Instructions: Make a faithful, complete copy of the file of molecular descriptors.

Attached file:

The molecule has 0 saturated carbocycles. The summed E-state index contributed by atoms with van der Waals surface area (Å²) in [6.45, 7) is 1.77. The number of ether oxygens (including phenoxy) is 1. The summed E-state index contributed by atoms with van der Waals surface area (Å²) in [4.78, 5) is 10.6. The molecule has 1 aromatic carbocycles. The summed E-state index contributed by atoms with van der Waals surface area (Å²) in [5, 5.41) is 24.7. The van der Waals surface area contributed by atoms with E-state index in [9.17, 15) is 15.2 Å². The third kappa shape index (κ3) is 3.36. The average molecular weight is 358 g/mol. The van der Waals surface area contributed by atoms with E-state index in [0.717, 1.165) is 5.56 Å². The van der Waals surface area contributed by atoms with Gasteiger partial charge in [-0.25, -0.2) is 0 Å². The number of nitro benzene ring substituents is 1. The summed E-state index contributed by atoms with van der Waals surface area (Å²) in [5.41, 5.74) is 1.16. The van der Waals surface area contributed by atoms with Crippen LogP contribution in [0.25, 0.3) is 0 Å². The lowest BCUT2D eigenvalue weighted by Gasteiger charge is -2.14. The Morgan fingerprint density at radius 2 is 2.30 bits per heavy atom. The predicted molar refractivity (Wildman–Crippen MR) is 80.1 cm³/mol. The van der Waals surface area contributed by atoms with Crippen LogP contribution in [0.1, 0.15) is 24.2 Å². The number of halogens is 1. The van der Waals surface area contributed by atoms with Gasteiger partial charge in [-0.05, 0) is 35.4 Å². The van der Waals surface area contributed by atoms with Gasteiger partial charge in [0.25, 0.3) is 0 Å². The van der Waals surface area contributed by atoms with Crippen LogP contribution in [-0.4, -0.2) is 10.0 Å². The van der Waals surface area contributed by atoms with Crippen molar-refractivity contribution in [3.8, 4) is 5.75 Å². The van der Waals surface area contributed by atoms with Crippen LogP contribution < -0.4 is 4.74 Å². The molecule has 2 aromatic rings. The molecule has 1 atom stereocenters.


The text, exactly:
The molecule has 0 saturated carbocycles. The summed E-state index contributed by atoms with van der Waals surface area (Å²) in [6.45, 7) is 1.77. The number of ether oxygens (including phenoxy) is 1. The summed E-state index contributed by atoms with van der Waals surface area (Å²) in [4.78, 5) is 10.6. The molecule has 1 aromatic carbocycles. The summed E-state index contributed by atoms with van der Waals surface area (Å²) in [5, 5.41) is 24.7. The van der Waals surface area contributed by atoms with E-state index in [9.17, 15) is 15.2 Å². The third kappa shape index (κ3) is 3.36. The average molecular weight is 358 g/mol. The van der Waals surface area contributed by atoms with E-state index in [0.717, 1.165) is 5.56 Å². The van der Waals surface area contributed by atoms with Gasteiger partial charge in [-0.25, -0.2) is 0 Å². The number of nitro benzene ring substituents is 1. The summed E-state index contributed by atoms with van der Waals surface area (Å²) in [5.41, 5.74) is 1.16. The van der Waals surface area contributed by atoms with Crippen LogP contribution in [0.25, 0.3) is 0 Å². The lowest BCUT2D eigenvalue weighted by Gasteiger charge is -2.14. The Morgan fingerprint density at radius 2 is 2.30 bits per heavy atom. The predicted molar refractivity (Wildman–Crippen MR) is 80.1 cm³/mol. The van der Waals surface area contributed by atoms with Crippen LogP contribution in [0.1, 0.15) is 24.2 Å². The number of halogens is 1. The van der Waals surface area contributed by atoms with Gasteiger partial charge in [-0.05, 0) is 35.4 Å². The van der Waals surface area contributed by atoms with Gasteiger partial charge in [0.25, 0.3) is 0 Å². The van der Waals surface area contributed by atoms with Crippen LogP contribution in [-0.4, -0.2) is 10.0 Å². The van der Waals surface area contributed by atoms with Crippen molar-refractivity contribution in [3.8, 4) is 5.75 Å². The van der Waals surface area contributed by atoms with Crippen LogP contribution < -0.4 is 4.74 Å². The molecule has 2 aromatic rings. The molecule has 1 atom stereocenters.